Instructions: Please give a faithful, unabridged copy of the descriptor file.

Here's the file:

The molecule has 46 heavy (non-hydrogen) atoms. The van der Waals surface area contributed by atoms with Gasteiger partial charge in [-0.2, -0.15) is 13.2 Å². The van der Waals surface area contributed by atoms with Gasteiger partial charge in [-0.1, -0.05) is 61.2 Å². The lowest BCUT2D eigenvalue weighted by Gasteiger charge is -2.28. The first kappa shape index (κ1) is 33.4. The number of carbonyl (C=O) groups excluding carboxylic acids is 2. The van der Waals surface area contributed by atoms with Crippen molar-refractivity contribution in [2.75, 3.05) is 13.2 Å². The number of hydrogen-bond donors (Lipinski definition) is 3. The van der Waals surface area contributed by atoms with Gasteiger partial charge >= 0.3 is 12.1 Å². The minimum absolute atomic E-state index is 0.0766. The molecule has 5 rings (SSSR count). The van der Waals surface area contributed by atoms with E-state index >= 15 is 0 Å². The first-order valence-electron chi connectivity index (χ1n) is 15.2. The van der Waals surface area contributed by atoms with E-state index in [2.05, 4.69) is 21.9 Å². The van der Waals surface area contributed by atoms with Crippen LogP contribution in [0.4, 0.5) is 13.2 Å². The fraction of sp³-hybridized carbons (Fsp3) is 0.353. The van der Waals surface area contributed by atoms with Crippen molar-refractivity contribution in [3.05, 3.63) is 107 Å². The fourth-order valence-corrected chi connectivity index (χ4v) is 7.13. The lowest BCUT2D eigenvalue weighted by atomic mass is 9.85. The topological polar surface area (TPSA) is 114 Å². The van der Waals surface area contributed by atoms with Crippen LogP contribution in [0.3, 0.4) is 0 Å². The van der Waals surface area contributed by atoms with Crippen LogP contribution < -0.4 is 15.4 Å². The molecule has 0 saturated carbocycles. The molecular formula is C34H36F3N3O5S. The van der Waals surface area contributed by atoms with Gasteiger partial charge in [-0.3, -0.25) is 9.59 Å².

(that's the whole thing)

The molecule has 46 heavy (non-hydrogen) atoms. The van der Waals surface area contributed by atoms with Gasteiger partial charge in [-0.2, -0.15) is 13.2 Å². The van der Waals surface area contributed by atoms with Gasteiger partial charge in [-0.1, -0.05) is 61.2 Å². The lowest BCUT2D eigenvalue weighted by Gasteiger charge is -2.28. The first kappa shape index (κ1) is 33.4. The number of carbonyl (C=O) groups excluding carboxylic acids is 2. The van der Waals surface area contributed by atoms with Crippen molar-refractivity contribution in [2.75, 3.05) is 13.2 Å². The number of hydrogen-bond donors (Lipinski definition) is 3. The van der Waals surface area contributed by atoms with Gasteiger partial charge >= 0.3 is 12.1 Å². The minimum absolute atomic E-state index is 0.0766. The molecule has 5 rings (SSSR count). The van der Waals surface area contributed by atoms with E-state index >= 15 is 0 Å². The first-order valence-electron chi connectivity index (χ1n) is 15.2. The van der Waals surface area contributed by atoms with E-state index in [2.05, 4.69) is 21.9 Å². The van der Waals surface area contributed by atoms with Crippen LogP contribution in [0.4, 0.5) is 13.2 Å². The fraction of sp³-hybridized carbons (Fsp3) is 0.353. The van der Waals surface area contributed by atoms with Crippen molar-refractivity contribution in [3.05, 3.63) is 107 Å². The fourth-order valence-corrected chi connectivity index (χ4v) is 7.13. The lowest BCUT2D eigenvalue weighted by atomic mass is 9.85. The topological polar surface area (TPSA) is 114 Å². The van der Waals surface area contributed by atoms with Crippen LogP contribution in [0.3, 0.4) is 0 Å². The van der Waals surface area contributed by atoms with Crippen LogP contribution < -0.4 is 15.4 Å². The molecule has 0 saturated carbocycles. The molecular formula is C34H36F3N3O5S. The van der Waals surface area contributed by atoms with Gasteiger partial charge in [-0.3, -0.25) is 9.59 Å².